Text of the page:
Friends, those of us connected to the wider world–those of us who love life as a result–must speak out. Let’s not let homegrown white terrorists create yet another new and ridiculous hate-elevating flag, maybe this time with a Fox News logo and a tiki torch on it, imagining themselves as the next ISIS (minus the fake Islam, and adding a fake Jesus, of course), and showing up to march in more towns. Let’s not let these guys be the face of white America. This is the face of unchecked arrogance and ignorance run amok. This is not me! Or is it? This is also the face of kind and open and listening and loving white people not calling their own family and friends on pure bullshit every time they hear it. Not being aware of each other’s pain, let alone helping each other out, when we’re at our most angry, vulnerable, or terrified. We used to be afraid to do so–trapped behind our own walls.

Then we saw the tiki bros and something clicked within us–at least, within this white woman. Wait. These guys? We were afraid of these guys. The farm boys and frat boys we grew up with? Those who needed a lot more kindness than they ever got at home? Those who hated themselves. What were we thinking fearing these guys?!

Let’s commit, Gen Xers and Millennials and all kick-ass Boomers not inclined to give up despite years of struggle. Let’s commit to connecting to more of life. To tapping into her full resources and growing and changing like healthy, living, life-loving beings. Its up to us. If you haven’t already, educate yourself about how to build community and how to approach hatred like this. The world is full of leaders and hard-won wisdom about how to do this, and you’ll make many new friends in the process. Start here if you’re wondering where to start: start here with ten ways to fight hate in your community. Or start here if you’re most curious about how to build a new or stronger community.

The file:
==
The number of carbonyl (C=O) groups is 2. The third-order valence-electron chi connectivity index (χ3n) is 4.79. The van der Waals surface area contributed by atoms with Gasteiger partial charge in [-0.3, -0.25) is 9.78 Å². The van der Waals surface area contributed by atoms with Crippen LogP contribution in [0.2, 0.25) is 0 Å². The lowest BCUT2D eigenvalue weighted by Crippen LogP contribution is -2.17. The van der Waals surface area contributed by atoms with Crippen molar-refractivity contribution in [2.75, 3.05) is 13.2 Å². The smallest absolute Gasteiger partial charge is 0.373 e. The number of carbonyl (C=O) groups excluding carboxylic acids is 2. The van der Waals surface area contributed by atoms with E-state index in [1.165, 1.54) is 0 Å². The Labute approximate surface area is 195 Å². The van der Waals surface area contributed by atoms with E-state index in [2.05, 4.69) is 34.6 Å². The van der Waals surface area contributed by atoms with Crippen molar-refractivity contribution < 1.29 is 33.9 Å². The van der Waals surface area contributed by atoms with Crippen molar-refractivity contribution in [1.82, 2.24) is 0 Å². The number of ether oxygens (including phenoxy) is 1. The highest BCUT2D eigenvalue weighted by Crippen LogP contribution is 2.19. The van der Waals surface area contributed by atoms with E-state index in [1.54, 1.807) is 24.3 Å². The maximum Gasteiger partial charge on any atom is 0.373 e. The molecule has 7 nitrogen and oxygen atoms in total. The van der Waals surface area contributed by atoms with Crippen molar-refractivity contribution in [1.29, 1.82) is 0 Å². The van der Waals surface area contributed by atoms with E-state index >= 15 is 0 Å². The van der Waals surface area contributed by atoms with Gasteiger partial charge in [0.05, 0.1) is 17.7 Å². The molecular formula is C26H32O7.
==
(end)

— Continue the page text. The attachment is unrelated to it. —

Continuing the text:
Let’s talk to friends and make agreements to support each other in having difficult conversations. I will not be afraid of difficult conversations–with family, neighbors, coworkers–with anyone who I could imagine showing up in Charlotte to cause terror and reopen generational trauma and wounds in communities of color. The love, listening, and willingness to learn and laugh at our core are protection enough for humanity as a whole.

I’m going to speak up more. Every time I feel strong enough to do so, which will be more often, not less so, in the future. My close-knit diverse community of lovely humans, yoga classes and gym membership, and tree advisors will see to that. I’ve dedicated myself to learning and to doing what it takes to become strong enough so that I can speak out against bullshit bigotry and trapped/stuck/spinning-in-our-own-hatred every single time.

We are stronger than we know.

Let’s take back what it means to be human, and what it means to be white (if that’s a label you carry), from the utterly ridiculous, embarrassing, and horrifying Tiki Bros of Willful Ignorance. Because the world doesn’t need another terrorist organization. The world doesn’t have to burn to bring forth massive change–these are the illusions of young people who cannot find truly playful and strong elders to lean on when they need to lean.

Playful elders live a wider truth: the world herself heals us when we set our torches down.



I wrote this three years ago and somehow forgot to publish it. Its about to become an essay in my new book Unshaken Wonder, which will reach others in October 2017. I’m posting it here now for my friend Clay Forsberg. In part, in response to his lovely new essay Staying Strong. Stay strong, Clay! You’ve got this…


I shattered this year as my family shattered.

My mother has Alzheimer’s disease. My father’s been caregiving for 9 years and his own health and well-being and attitude have taken a hit. My sister and I are care partners for both of them now. My extended family has been in a court battle over my grandparents’ estate for a year and a half. Too many of my once-close family can’t stand each other now. So much anger. Some days I choke on it.